Barcelona’s 6-1 rout of Celtic in Wednesday night’s Champions League game secured top spot in Group H for the Catalans — but more importantly showed that blaugrana attacker Neymar is in no way weighed down by the pressure of filling the boots of absent teammate Lionel Messi.
That had been in doubt. As the game reached halftime, with Barca cruising 1-0 up and Celtic offering little possibility of an equalizer, the main talk around the Camp Nou was of the $93 million summer signing’s apparent lack of confidence in front of goal.
Sure, the Brazilian had settled quickly at the Camp Nou, and was regularly providing assists for teammates to score, but he himself was finding it tricky to hit the net lately. With Messi currently sidelined through persistent thigh trouble, this was supposed to be Neymar’s time to step up and start scoring regularly. Instead he had gone backwards, with no goal for Barca since Nov. 10 at Real Betis, the very game Messi got injured in.
There had been three assists in the five games since then but still, some pundits were asking if the Brazilian was more comfortable in a supporting role. Barca coach Gerardo Martino found himself defending his player at his pre-match press conference, saying he was sure goals would come soon — although the Argentine did also remind reporters it was unrealistic for anyone to match Messi in front of goal.
Celtic boss Neil Lennon had also claimed that the former Santos starlet had great talent but was still “immature.” This was taken as code for "a diver," with some Celtic fans still sore about his reaction to some tough tackling from Celtic in their first group meeting, which saw Scott Brown deservedly sent off.
Another hard Brown tackle here left Neymar limping and clutching an ankle early. With Cesc Fabregas suspended, and Messi out, he was playing the false nine role in Barca’s system, but things were not quite coming off for him. One run took him past three defenders, but he had already lost control of the ball and the Celtic defense cleared. So the doubts continued, especially as the clock ticked past 450 minutes and 24 shots without a Champions League goal.
There would not be too long left to wait. The first inkling that this would be Neymar’s night came with another assist — his tenth of the season and perhaps his best, as he outwitted Virgil van Dijk with a duck of the shoulder, which gave him time to look up and provide a pin-point cut-back for Pedro Rodriguez to arrow in Barca’s second.
The dam was creaking and it was soon to break. A super move saw the ball zipped from blaugrana shirt to blaugrana shirt, before Alexis Sanchez freed Martin Montoya inside the area, and the right back unselfishly squared for Neymar to tap into the empty the net. The finish could not have been easier, but the celebration — clenched fist and serious grimace — told a story.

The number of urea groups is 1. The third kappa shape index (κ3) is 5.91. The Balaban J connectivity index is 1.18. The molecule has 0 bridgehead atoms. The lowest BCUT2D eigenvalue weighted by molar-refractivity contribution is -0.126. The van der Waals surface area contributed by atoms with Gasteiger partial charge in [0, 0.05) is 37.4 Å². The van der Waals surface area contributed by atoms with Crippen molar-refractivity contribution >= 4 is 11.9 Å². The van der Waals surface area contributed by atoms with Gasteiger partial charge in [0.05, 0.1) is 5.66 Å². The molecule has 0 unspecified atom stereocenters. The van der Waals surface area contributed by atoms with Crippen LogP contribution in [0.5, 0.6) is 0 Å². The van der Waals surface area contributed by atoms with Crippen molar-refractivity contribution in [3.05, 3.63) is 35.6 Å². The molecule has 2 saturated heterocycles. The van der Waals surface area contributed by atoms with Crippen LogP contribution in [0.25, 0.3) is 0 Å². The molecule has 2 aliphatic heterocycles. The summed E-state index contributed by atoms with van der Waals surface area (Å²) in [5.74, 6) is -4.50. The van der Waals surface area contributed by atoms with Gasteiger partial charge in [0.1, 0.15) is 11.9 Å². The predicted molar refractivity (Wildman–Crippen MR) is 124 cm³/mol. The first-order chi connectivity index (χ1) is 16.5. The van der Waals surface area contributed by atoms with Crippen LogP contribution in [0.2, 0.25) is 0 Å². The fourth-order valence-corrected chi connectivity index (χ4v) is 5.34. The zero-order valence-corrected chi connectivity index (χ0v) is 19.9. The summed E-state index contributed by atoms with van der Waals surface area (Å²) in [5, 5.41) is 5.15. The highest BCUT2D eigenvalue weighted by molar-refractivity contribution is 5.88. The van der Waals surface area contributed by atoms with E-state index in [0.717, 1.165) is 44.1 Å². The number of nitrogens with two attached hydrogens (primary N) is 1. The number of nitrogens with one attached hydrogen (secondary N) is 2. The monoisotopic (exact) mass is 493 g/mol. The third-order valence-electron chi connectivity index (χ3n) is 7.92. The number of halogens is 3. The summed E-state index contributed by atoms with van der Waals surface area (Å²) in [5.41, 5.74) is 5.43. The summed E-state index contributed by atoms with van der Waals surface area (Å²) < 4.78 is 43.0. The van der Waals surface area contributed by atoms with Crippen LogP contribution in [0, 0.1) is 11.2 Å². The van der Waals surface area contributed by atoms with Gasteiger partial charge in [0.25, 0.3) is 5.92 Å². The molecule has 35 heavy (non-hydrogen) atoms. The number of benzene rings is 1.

With the nervous energy released, Neymar could begin to enjoy himself. Just three minutes after halftime, he had his second of the night, and it was a beauty. First the back-flick to find teammate Xavi Hernandez, then the instant control to take the return pass and evade his marker with one touch, then a rising 15 yard shot on the stretch which found the net off Fraser Forster’s right hand post.
The 21-year-old was really in the mood now, and he soon had his third. First he beat Van Dijk with a typical wriggle of his hips, then calmly beat Forster with his finish. The hat trick was well deserved, even if Efe Ambrose might have done better when trying to stop the ball crossing the line.
Up in the Camp Nou press box, the storyline of the night had changed completely. Barca’s big summer signing might have gone almost seven and a half hours without scoring in the Champions League, but he had just bagged three in less than 15 minutes.
“He needed a couple of minutes to adapt from his position on the wing to the center," said Barca boss Martino after the match. "The goal gave him confidence and from there he showed his repertoire. I’m amazed at his level of commitment to the team, it’s strange in players that are as good as him.”
It could easily have been four too — with Pedro getting in his way when he had already rounded Forster and looked set to score into empty net, and Forster saving well with his feet after the unfortunate Van Dijk had been outfoxed yet again.
Martino put the Dutch defender and his teammates out of their misery by taking off the night’s star man with 10 minutes left. The Camp Nou crowd rose to their feet to acclaim the Brazilian, who accepted the applause with a broad smile.
”I don’t feel pressure but, still, I should score,” Neymar said.
Before the first goal he had been nervous, and fans and pundits were really starting to doubt, but since then it had all been pretty special.